Ze­bra mus­sels on wa­ter in­takes

Plans un­der­way to treat wa­ters, avoid dam­age of an in­fes­ta­tion.

Austin American-Statesman Sunday - - METRO & STATE - By Mark Wil­son

Clus­ters of in­va­sive ze­bra mus­sels have been found cling­ing to fil­ter­ing screens in Austin’s wa­ter util­ity in­take pipes on Lake Travis.

Divers made the dis­cov­ery Sept. 7 while in­spect­ing the screens at the Hand­cox Wa­ter Treat­ment Plant on Lake Travis. The plant uses three in­takes set one above the other at dif­fer­ent depths to bring in wa­ter.

At the be­gin­ning of the month, divers went down to make a rou­tine in­take switch. The in­takes are opened or closed de­pend­ing on lake wa­ter lev­els.

In the first in­take, the divers saw that al­most half of one screen was cov­ered with mus­sels. Then, more than 20 per­cent of a sec­ond screen was cov­ered, said Mehrdad Morabbi, Austin Wa­ter’s treat­ment oper­a­tions man­ager.

The screens are oc­tag­o­nal and mea­sure roughly 24 feet by 30 feet, he said.

Divers used a pres­sure washer to clear out the lower in­take screen and be­gan work on the top in­take, which Morabbi said usu­ally does the brunt of the work at the fa­cil­ity. How­ever, time con­straints only al­lowed them to re­move roughly 50 per­cent of the mus­sels on that in­take.

Divers will have to come back in the win­ter to fin­ish the job.

Morabbi said Austin Wa­ter com­pletely shuts down its in­takes while divers are work­ing, so they have to wait un­til wa­ter de­mand is lower.

The dis­cov­ery comes more than a year af­ter the crit­ters ap­peared in Lake Travis, and about seven months af­ter Texas Parks and Wildlife Depart­ment of­fi­cials first spot­ted the lar­vae of the ra­zor­sharp mus­sels in Lady Bird Lake.

Ear­lier this year, 14 bod­ies of wa­ter and five river basins in Texas — in­clud­ing Lake Austin and Lake Ge­orge­town — were found to be in­fested with ze­bra mus­sels.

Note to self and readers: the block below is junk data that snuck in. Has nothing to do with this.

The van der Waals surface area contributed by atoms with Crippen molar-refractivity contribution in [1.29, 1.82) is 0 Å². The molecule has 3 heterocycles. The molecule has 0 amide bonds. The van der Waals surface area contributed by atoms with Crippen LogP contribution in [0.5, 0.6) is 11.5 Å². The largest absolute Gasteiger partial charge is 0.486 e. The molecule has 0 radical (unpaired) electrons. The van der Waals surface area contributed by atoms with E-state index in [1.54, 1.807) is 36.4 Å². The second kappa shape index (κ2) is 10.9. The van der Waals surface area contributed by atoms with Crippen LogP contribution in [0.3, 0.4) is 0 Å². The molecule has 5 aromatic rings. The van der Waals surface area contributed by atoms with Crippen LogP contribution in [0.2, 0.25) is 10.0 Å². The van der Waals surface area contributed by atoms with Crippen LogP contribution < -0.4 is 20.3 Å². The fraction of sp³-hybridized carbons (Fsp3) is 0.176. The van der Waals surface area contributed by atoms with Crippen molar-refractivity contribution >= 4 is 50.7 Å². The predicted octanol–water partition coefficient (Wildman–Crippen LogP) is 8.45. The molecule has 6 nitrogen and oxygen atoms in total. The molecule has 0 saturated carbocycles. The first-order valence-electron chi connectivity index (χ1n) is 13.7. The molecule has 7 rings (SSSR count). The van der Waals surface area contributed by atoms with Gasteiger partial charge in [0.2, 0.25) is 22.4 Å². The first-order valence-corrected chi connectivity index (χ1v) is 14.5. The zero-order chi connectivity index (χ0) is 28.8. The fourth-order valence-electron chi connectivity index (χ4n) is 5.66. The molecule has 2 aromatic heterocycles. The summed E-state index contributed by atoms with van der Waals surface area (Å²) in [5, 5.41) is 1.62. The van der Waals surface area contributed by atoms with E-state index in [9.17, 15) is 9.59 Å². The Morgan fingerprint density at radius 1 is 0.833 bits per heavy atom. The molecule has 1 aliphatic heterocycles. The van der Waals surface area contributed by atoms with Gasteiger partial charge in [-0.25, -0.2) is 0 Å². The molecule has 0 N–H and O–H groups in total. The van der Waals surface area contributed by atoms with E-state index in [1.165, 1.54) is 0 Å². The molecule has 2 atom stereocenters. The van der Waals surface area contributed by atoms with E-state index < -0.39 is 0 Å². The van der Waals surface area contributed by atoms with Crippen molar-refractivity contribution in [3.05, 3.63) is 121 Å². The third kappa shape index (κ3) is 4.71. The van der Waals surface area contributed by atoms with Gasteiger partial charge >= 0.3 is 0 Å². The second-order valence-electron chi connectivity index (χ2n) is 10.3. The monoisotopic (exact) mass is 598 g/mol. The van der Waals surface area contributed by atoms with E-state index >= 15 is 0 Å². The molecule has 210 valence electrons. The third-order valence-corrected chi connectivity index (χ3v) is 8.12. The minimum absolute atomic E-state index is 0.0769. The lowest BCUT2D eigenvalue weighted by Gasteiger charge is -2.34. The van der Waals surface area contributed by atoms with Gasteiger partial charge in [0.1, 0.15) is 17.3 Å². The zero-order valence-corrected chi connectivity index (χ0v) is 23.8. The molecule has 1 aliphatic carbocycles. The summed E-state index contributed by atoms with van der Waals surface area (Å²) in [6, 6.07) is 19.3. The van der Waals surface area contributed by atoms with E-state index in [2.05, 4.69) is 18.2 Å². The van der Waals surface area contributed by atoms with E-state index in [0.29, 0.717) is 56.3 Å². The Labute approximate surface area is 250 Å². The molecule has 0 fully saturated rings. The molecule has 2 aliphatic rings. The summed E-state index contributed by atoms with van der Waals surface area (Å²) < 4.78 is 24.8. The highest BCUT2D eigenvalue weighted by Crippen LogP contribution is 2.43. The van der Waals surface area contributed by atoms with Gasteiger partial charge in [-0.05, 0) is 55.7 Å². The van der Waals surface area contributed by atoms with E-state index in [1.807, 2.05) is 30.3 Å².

Seven more ei­ther tested pos­i­tive or were sus­pected of con­tain­ing ze­bra mus­sels.

In other parts of the coun­try, in­fes­ta­tions have led to mil­lions — in some cases, bil­lions — of dol­lars in dam­age to in­fra­struc­ture.

A 2009 re­port from the Aquatic

Nui­sance Species Task Force found that ze­bra mus­sels cost the power in­dus­try $3.1 bil­lion through much of the 1990s by clog­ging pipes in the Great Lakes.

“It’s con­cern­ing, but it’s not un­ex­pected. We knew that typ­i­cally the first sea­son is the worst sea­son,” Morabbi said. “This is his­tor­i­cally (the case) based on what we’ve stud­ied and (who) we’ve talked to.”

Austin Wa­ter has hired a con­sult­ing firm that is about to wrap up a pre­lim­i­nary engi­neer­ing study to ad­dress the prob­lem in the fu­ture.

Author­i­ties are con­sid­er­ing chem­i­cal op­tions to treat the wa­ter for mus­sels, but any change in treat­ment has to be ap­proved by the state.

The Hand­cox fa­cil­ity is one of three Austin Wa­ter treat­ment fa­cil­i­ties. The mus­sels likely have started to swarm in­take pipes at the two other fa­cil­i­ties on Lake Austin as well.

“We in­spected the Lake Austin ones around the be­gin­ning of sum­mer,” Morabbi said, adding that those fa­cil­i­ties also will be in­spected again in the win­ter. “We ex­pect to find mus­sels in those fa­cil­i­ties too.”

Ze­bra mus­sels have con- tin­ued their steady spread across Texas since first ar­riv­ing in the state on Lake Tex­oma in 2009.

Author­i­ties said the Leg­is­la­ture pro­vided more than $6 mil­lion to Texas Parks and Wildlife from statewide man­age­ment of in­va­sive species in the 2016-17 and 201819 bi­en­nial bud­gets.

“These in­vest­ments ex­pand TPWD’s abil­ity to com­bat the spread of ze­bra mus­sels, and helps to fund a pub­lic aware­ness cam­paign, out­reach and preven­tion ef­forts, and re­search into new so­lu­tions,” of­fi­cials said.

Ze­bra mus­sels are small, only cen­time­ters in size when fully grown.

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